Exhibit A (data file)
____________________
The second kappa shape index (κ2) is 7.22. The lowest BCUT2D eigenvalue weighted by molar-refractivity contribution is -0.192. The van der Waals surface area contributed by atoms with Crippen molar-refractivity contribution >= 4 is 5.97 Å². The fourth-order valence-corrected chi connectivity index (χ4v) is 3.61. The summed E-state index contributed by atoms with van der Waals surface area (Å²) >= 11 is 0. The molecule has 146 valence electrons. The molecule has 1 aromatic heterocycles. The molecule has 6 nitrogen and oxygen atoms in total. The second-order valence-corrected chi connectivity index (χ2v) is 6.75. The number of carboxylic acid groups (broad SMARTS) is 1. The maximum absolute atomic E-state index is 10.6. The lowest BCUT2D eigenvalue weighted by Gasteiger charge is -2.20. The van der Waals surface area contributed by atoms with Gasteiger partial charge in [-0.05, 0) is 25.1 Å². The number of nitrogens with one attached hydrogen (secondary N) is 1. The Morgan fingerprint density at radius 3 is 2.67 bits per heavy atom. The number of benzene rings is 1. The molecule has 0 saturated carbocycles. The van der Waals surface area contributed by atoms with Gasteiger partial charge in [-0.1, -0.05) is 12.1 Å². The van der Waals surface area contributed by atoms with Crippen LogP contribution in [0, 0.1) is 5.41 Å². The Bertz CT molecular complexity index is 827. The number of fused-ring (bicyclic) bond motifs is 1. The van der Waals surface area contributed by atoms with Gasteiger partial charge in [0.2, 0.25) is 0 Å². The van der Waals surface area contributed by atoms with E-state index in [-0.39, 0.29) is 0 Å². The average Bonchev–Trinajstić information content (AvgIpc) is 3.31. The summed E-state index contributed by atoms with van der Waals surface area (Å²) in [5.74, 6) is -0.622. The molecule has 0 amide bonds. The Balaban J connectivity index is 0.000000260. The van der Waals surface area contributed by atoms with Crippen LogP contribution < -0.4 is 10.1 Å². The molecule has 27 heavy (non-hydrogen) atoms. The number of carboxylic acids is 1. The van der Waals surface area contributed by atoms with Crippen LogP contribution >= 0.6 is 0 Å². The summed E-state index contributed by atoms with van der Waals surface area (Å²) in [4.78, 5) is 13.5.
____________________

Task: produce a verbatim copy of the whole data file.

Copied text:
The second kappa shape index (κ2) is 7.22. The lowest BCUT2D eigenvalue weighted by molar-refractivity contribution is -0.192. The van der Waals surface area contributed by atoms with Crippen molar-refractivity contribution >= 4 is 5.97 Å². The fourth-order valence-corrected chi connectivity index (χ4v) is 3.61. The summed E-state index contributed by atoms with van der Waals surface area (Å²) >= 11 is 0. The molecule has 146 valence electrons. The molecule has 1 aromatic heterocycles. The molecule has 6 nitrogen and oxygen atoms in total. The second-order valence-corrected chi connectivity index (χ2v) is 6.75. The number of carboxylic acid groups (broad SMARTS) is 1. The maximum absolute atomic E-state index is 10.6. The lowest BCUT2D eigenvalue weighted by Gasteiger charge is -2.20. The van der Waals surface area contributed by atoms with Gasteiger partial charge in [-0.05, 0) is 25.1 Å². The number of nitrogens with one attached hydrogen (secondary N) is 1. The Morgan fingerprint density at radius 3 is 2.67 bits per heavy atom. The number of benzene rings is 1. The molecule has 0 saturated carbocycles. The van der Waals surface area contributed by atoms with Gasteiger partial charge in [-0.1, -0.05) is 12.1 Å². The van der Waals surface area contributed by atoms with Crippen LogP contribution in [0, 0.1) is 5.41 Å². The Bertz CT molecular complexity index is 827. The number of fused-ring (bicyclic) bond motifs is 1. The van der Waals surface area contributed by atoms with Gasteiger partial charge in [0.2, 0.25) is 0 Å². The van der Waals surface area contributed by atoms with E-state index in [-0.39, 0.29) is 0 Å². The average Bonchev–Trinajstić information content (AvgIpc) is 3.31. The summed E-state index contributed by atoms with van der Waals surface area (Å²) in [5.74, 6) is -0.622. The molecule has 0 amide bonds. The Balaban J connectivity index is 0.000000260. The van der Waals surface area contributed by atoms with Crippen LogP contribution < -0.4 is 10.1 Å². The molecule has 27 heavy (non-hydrogen) atoms. The number of carboxylic acids is 1. The van der Waals surface area contributed by atoms with Crippen LogP contribution >= 0.6 is 0 Å². The summed E-state index contributed by atoms with van der Waals surface area (Å²) in [4.78, 5) is 13.5.